I like the idea of a split, except that it doesn't account for all the exceptions I need. For example - a period is the end of a sentence, but an ellipsis or decimal point uses the same symbol and isn't the end of a sentence. And most importantly - I can't have empty strings if someone ends a sentence with more than one punctuation mark. These empty strings will seriously mess with my program later in the code.

fred rosenberger - You bring up a good point, but I'm not sure how I would test for that exception. I can test for decimal points by checking if there is an A-Z, a-z, or 0-9 character immediately after the period, but that doesn't solve using the same marker to indicate an abbreviation. And by the way - your exception is extremely aggravating! It occurred to me that I could check if the first letter following ". " (a period and a space) is a-z (lower-case), as it would be in the middle of most sentences... but of course you selected an example that would fail that test too. I hope I always have access to a tester as devious as you.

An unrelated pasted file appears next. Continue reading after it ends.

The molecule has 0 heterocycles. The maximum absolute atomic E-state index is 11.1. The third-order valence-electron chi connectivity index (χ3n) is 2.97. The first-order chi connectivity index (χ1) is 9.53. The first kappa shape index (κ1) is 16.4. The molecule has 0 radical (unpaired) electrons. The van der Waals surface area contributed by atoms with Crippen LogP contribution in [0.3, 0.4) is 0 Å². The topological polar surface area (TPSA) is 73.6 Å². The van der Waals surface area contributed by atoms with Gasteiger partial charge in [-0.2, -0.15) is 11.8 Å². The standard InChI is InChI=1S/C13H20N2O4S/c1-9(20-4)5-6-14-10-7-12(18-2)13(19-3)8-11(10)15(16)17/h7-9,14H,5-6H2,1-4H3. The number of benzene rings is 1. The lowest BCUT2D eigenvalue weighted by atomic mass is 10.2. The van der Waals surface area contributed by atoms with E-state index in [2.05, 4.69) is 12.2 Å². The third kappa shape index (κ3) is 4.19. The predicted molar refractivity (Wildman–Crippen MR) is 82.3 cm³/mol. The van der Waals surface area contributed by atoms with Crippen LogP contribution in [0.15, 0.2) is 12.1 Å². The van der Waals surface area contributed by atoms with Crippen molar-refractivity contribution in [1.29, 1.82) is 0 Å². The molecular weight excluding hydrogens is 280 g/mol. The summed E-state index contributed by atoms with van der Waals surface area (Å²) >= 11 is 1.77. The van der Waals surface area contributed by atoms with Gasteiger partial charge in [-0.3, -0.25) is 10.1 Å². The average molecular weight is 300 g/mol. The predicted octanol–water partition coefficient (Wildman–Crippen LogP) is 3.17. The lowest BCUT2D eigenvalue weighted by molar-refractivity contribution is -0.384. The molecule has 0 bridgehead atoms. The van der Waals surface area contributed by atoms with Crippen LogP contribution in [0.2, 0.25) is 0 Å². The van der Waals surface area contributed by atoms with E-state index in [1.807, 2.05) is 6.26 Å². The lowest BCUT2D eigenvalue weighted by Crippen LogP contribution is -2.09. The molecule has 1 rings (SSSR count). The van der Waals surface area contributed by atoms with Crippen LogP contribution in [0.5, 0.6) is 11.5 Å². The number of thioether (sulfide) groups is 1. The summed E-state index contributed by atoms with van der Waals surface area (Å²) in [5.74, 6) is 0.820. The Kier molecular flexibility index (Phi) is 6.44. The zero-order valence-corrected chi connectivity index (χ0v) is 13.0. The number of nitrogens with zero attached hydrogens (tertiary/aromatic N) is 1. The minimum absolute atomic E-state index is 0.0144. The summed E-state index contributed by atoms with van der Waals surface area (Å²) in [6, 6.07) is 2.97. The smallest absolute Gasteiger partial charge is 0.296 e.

Additionally, it occurs to me that I really have no good way of knowing if an ellipsis is intended to be mid sentence or as a sentence-ending device.

Unless I can find a (reasonable) way of solving these issues, I think I will just have to declare arbitrary rules: ellipses end sentences, and if there is a space after a period, it indicates the end of a sentence.

This program is intended to test and improve my Java skills, not for any work/school assignment, so as long as I can achieve my self-imposed goals, I may have to accept reasonable compromises.
Campbell Ritchie
Sheriff

Joined: Oct 13, 2005
Posts: 38357
    
  23
Yes, you are going to have to compromise and simplify your identifying of sentence ends. After all, what happens if you write
He is such a helpful chap, that F. Rosenberger.
… on a WP? It will try to end the sentence after the F. You are going to have to accept a simpler solution which is actually achievable.